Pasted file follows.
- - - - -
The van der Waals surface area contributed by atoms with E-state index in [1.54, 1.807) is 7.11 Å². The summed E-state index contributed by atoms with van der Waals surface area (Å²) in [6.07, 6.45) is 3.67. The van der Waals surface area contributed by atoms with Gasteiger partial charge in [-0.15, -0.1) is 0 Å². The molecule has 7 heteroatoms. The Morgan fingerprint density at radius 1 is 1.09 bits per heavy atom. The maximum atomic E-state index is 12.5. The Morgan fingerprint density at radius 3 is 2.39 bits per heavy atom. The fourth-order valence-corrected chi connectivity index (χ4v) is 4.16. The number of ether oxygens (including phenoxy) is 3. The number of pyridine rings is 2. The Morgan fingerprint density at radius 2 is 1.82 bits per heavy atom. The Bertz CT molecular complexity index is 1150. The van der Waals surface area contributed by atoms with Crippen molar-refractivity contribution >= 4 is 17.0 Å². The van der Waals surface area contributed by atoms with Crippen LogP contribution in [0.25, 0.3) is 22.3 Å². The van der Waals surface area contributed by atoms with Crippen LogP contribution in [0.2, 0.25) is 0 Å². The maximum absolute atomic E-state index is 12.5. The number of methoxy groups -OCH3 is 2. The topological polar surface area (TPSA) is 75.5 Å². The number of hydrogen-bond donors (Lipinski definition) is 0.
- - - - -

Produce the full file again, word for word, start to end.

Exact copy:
The van der Waals surface area contributed by atoms with E-state index in [1.54, 1.807) is 7.11 Å². The summed E-state index contributed by atoms with van der Waals surface area (Å²) in [6.07, 6.45) is 3.67. The van der Waals surface area contributed by atoms with Gasteiger partial charge in [-0.15, -0.1) is 0 Å². The molecule has 7 heteroatoms. The Morgan fingerprint density at radius 1 is 1.09 bits per heavy atom. The maximum atomic E-state index is 12.5. The Morgan fingerprint density at radius 3 is 2.39 bits per heavy atom. The fourth-order valence-corrected chi connectivity index (χ4v) is 4.16. The number of ether oxygens (including phenoxy) is 3. The number of pyridine rings is 2. The Morgan fingerprint density at radius 2 is 1.82 bits per heavy atom. The Bertz CT molecular complexity index is 1150. The van der Waals surface area contributed by atoms with Crippen molar-refractivity contribution >= 4 is 17.0 Å². The van der Waals surface area contributed by atoms with Crippen LogP contribution in [0.25, 0.3) is 22.3 Å². The van der Waals surface area contributed by atoms with Crippen LogP contribution in [0.2, 0.25) is 0 Å². The maximum absolute atomic E-state index is 12.5. The number of methoxy groups -OCH3 is 2. The topological polar surface area (TPSA) is 75.5 Å². The number of hydrogen-bond donors (Lipinski definition) is 0.